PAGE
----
Please use this identifier to cite or link to this item: http://hdl.handle.net/10077/13518
Title: ATTENTIVE LISTENING AND CARE IN A NEOLIBERAL ERA: WEILIAN INSIGHTS FOR HURRIED TIMES
Authors: Bourgault, Sophie
Keywords: Care ethicslisteningdemocratic theoryattentionSimone Weil
Issue Date: 2016
Publisher: EUT Edizioni Università di Trieste
Source: Sophie Bourgault, "ATTENTIVE LISTENING AND CARE IN A NEOLIBERAL ERA: WEILIAN INSIGHTS FOR HURRIED TIMES", in: "Etica & Politica / Ethics & Politics (2016) XVIII/3", Trieste, EUT Edizioni Università di Trieste, 2016, pp. 311-337
Series/Report no.: Etica & Politica / Ethics & Politics
(2016) XVIII/3
Abstract: 
Placing feminist care ethicists in conversation with contemporary democratic theorists like Iris Marion Young and Benjamin Barber, this paper proposes a philosophical defense of the centrality of listening for social justice. In the first parts of the paper, I indicate that at-tentive listening ought to be understood as an embodied act that requires corporeal pres-ence and as a difficult intersubjective practice that is decisive for recognition. I then con-sider some of the concrete implications this theoretical account of embodied listening has for our professional and political practices. I call readers’ attention to the obstacles listen-ing encounters today in institutional settings characterized by time constraints and by technological imperatives towards speed, physical distance and distraction (the case of ne-oliberal universities is invoked here to illustrate some of my claims). In pursuing these aims, I rely on the work of Simone Weil (1909-1943), who offered one of the most complex ac-counts of attention in modern philosophy—an account that has been crucial for care theo-rists. I suggest that Weil is a particularly useful intellectual resource because she offers us an insightful theory of attentive listening with a series of practical political and organiza-tional proposals. Indeed, Weil correctly saw that attentive listening requires a reflexive and controlled relationship to technology and to time—two neglected insights that contempo-rary political theorists ought to revisit.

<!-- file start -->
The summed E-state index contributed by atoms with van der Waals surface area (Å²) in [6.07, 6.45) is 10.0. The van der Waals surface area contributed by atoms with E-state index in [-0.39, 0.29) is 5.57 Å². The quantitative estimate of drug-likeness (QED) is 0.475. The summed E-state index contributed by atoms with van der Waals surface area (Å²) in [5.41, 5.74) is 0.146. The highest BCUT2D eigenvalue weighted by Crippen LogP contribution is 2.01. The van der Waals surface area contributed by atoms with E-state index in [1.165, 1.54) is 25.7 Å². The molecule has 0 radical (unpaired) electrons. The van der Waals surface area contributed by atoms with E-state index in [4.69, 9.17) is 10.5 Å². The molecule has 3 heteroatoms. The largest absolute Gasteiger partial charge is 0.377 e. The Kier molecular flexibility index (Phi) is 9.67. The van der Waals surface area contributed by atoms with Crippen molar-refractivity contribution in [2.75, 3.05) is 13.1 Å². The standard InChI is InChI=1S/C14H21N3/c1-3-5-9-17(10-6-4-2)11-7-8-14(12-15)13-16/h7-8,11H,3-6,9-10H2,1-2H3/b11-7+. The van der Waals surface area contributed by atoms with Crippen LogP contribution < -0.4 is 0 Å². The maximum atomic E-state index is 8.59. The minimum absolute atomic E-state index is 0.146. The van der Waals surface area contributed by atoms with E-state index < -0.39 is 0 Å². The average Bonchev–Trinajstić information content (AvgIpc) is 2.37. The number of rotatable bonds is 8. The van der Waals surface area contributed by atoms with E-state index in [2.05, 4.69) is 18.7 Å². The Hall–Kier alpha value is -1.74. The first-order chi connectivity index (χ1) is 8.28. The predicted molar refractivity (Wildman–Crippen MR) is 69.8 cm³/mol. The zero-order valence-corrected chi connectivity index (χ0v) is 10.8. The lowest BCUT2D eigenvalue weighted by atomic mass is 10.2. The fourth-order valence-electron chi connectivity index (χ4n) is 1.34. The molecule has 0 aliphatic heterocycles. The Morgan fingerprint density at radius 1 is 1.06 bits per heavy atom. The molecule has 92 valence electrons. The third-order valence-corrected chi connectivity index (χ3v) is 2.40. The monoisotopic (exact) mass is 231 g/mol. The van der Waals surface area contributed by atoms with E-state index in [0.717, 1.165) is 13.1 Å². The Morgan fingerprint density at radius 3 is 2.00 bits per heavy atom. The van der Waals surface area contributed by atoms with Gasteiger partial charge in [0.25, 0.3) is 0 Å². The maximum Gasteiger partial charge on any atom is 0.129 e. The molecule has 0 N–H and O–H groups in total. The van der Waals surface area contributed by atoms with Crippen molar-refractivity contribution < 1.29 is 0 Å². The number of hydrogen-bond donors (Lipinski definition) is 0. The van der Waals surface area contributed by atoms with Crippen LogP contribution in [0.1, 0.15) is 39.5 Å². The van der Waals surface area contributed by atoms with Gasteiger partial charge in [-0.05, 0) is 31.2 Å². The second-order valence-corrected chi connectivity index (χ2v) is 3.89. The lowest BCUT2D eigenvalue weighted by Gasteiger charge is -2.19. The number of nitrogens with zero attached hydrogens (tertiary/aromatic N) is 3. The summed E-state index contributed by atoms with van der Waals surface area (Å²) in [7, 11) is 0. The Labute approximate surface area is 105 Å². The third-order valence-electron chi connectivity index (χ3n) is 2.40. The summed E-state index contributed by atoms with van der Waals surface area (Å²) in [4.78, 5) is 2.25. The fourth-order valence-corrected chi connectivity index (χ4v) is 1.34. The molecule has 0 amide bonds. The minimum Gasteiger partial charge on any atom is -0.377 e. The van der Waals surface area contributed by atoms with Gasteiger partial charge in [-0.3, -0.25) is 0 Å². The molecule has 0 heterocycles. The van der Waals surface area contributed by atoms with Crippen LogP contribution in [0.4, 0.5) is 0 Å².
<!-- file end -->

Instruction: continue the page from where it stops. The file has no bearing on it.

Type: Article
URI: http://hdl.handle.net/10077/13518
ISSN: 1825-5167
Appears in Collections:Etica & Politica / Ethics & Politics (2016) XVIII/3

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